The US Dollar rallied on Thursday and touched its strongest levels against the Euro in 16-months following higher than expected Consumer Price Index (CPI) Data on Wednesday. The CPI topped 6%, resulting in rises in US treasury yields and speculation that the Federal Reserve (Fed) may pick up the pace on tapering asset purchases. The Fed’s preferred indicator is the core inflation rate, which excludes food and energy prices. Core inflation was reported to have increased to 4.6%, the reading shows inflation is at its quickest pace since June. The pace of inflation rates sparked the largest sell-off in (short-term) US government debt since the global market turbulence in March 2020. Fed Chair Jerome Powell recently stated that some aspects of overall inflationary pressures remain ‘transitory’ and will subside in mid-2022. However, yesterday’s reading will increase pressure on the Fed to tighten monetary policy sooner. Market expectations of the first US interest rate rise have moved from 2023 to the middle of 2022.
Today, markets will focus on the release of the University of Michigan’s Consumer Sentiment Index. The consensus forecast for an increase from 71.7 to 72.5 in November, although that would still be below levels reported during the first half of the year.
2022 Inflation Forecasts Revised to the Upside
The European Commission released its Economic Forecasts yesterday, which saw 2021’s Gross Domestic Product (GDP) growth revised up to 5% from 4.3%. Brussels now predicts 2022’s GDP growth to read 4.3% from an initial forecast of 3% last year. Aside from GDP, CPI inflation forecasts for 2021 were also revised to the upside to 2.4%, 2022’s CPI is predicted to be at 2.2% and 2023 will drop below the 2% target to 1.4%. Looking at currency impact, it was relatively limited for the Euro.
Looking ahead to today, it is another quiet day for Eurozone Macro-Economic Data. We have seen the release of the European Industrial Production month-on-month (MoM) figures this morning which is expected at -0.5%.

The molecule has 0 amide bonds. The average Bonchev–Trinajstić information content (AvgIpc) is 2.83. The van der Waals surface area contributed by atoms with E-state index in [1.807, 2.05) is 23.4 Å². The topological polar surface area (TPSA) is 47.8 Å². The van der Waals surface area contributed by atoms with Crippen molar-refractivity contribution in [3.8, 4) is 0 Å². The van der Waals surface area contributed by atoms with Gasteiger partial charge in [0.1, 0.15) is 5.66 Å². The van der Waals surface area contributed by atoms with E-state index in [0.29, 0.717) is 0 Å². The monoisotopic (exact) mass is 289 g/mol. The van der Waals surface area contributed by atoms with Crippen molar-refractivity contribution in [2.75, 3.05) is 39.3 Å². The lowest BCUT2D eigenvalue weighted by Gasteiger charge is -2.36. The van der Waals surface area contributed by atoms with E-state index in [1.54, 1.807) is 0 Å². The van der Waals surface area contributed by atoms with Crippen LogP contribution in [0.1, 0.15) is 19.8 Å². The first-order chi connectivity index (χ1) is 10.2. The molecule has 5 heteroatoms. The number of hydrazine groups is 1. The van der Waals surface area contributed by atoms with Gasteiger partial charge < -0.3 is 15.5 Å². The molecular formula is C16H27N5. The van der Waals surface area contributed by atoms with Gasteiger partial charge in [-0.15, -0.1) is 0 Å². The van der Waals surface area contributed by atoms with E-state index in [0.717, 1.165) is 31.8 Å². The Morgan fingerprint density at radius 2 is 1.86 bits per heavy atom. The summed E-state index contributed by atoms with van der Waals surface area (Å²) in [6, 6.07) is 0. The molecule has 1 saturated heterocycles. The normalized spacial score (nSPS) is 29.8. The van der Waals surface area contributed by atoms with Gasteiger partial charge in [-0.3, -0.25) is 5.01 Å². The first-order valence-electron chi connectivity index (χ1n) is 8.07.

Sterling Continues to Trade Near an 11-Month Low against the US Dollar following Mixed UK Economic Data
The Sterling remains subdued against several major currencies including the US Dollar. The pair traded at its lowest level going back to December 2020 and following September’s UK GDP Data on Thursday. The release of GDP data on Thursday reported that the economy grew at a monthly increase of 0.6% and a rise of 1.3% quarter over quarter (Q/Q) for Q3. The print was slightly below consensus for 1.5% and significantly lower than 5.5% in Q2. A slowdown in the pace of growth in the second half of the year was expected as the boost from economic reopening in services in Q2 would not be sustained. However, there is widespread evidence that supply bottlenecks are hampering the ability of many businesses from meeting strong demands, slowing the pace of economic recovery. Industrial output also unexpectedly shrank in September, adding pressure to the Sterling following the decision of the members of the Bank of England (BoE) to keep UK interest rates on hold last week, while signalling risks to economic growth as a priority.
There are no major UK data releases on the economic calendar today, although BoE MPC member Haskel is scheduled to speak later in the day.
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